ASERRIN, ASERRAN

Link


Mamina loved when her daughters sang her songs and games with her grandchildren. Now we sing them with OUR grandchildren, her great-grandchildren. I picture her smiling as we do so. I believe she is happy that we remember and are keeping the traditions going.

Here is a favorite of the little ones. It is done by placing the child on your lap, facing you. The rhyme is said as you lower the child back, away from you (while holding on to their hands or arms or even supporting their head, depending on the child's age). Then you pull the child towards you. The leaning back and forth is like a seasaw, or wood sawing motion.


ASERRIN ASERRAN


Aserrin, Aserran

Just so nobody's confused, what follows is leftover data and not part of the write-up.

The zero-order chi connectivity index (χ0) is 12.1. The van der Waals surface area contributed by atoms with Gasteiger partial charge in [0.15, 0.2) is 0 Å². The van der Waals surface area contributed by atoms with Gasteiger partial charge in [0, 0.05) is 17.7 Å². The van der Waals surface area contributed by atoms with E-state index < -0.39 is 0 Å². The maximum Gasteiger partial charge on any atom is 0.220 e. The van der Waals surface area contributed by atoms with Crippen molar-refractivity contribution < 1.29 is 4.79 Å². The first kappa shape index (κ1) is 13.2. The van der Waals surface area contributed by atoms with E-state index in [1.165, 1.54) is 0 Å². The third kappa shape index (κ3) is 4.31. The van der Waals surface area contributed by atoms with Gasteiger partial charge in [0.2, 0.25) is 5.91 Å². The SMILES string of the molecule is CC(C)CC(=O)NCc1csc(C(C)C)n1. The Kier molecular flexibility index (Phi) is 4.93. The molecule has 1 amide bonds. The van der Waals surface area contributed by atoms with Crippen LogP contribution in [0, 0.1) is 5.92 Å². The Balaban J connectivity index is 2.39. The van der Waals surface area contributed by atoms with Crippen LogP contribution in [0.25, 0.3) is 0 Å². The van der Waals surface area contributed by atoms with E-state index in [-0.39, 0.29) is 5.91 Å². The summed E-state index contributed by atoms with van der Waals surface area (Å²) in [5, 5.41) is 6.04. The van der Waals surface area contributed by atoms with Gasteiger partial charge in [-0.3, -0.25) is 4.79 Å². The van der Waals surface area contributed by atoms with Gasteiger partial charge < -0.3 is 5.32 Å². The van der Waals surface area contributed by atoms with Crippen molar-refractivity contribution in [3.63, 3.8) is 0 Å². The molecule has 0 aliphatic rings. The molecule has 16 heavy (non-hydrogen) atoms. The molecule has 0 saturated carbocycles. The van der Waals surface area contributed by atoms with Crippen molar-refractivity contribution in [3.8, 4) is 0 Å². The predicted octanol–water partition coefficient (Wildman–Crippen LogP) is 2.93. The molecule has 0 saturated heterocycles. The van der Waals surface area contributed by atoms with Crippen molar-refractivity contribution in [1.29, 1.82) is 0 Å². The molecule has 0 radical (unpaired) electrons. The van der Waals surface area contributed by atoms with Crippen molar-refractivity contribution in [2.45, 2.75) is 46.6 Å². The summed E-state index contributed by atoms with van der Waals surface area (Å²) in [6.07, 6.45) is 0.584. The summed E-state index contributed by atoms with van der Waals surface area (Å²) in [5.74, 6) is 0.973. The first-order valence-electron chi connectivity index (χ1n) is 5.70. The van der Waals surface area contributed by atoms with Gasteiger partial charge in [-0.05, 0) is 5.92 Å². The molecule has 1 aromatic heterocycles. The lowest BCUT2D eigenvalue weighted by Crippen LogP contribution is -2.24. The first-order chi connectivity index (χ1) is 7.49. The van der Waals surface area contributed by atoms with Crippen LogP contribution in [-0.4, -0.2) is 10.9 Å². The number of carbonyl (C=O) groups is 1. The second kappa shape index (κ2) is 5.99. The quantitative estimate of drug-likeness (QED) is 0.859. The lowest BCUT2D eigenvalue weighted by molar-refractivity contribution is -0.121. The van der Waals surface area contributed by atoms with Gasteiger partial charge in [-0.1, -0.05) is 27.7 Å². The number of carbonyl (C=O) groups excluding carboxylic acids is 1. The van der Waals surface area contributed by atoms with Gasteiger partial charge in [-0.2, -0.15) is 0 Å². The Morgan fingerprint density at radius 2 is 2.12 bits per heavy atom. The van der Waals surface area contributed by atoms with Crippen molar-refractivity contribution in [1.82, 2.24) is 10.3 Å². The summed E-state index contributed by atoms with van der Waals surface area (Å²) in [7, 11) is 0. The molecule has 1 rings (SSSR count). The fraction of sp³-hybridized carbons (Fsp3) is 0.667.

Los Maderos de San Juan
Los de Juan piden pan
Los de Pedro piden queso
Los de Enrique, alfeñique
riqui, riqui, riqui….


TRANSLATION:


Sawdust, sawing wood

The woodworks of St. John
Those who are John's ask for bread
Those of Peter ask for cheese
Those of Henry, little sugar figurines
(the riqui, riqui is the sound you make as you tickle them)

Here is a short video, so you can see it done. My little grandson, Link, loves Aserrin, Aserran! Towards the end we are playing another game, TOPI, TOPI, TOPI TO. No translation, just sounds as you touch heads together. 




I searched on line and found a different, rather gruesome version of Aserrin, Aserran.  I think  children's songs and fairy tales have been used to express things that could not be openly spoken of. 
I don't know if there really are different versions of Aserrin, Aserran, or if Mamina sanitized it for her children's sake. Either way, this is my mother's version. 

Anyone else remember it this way? 

1 Response to ASERRIN, ASERRAN

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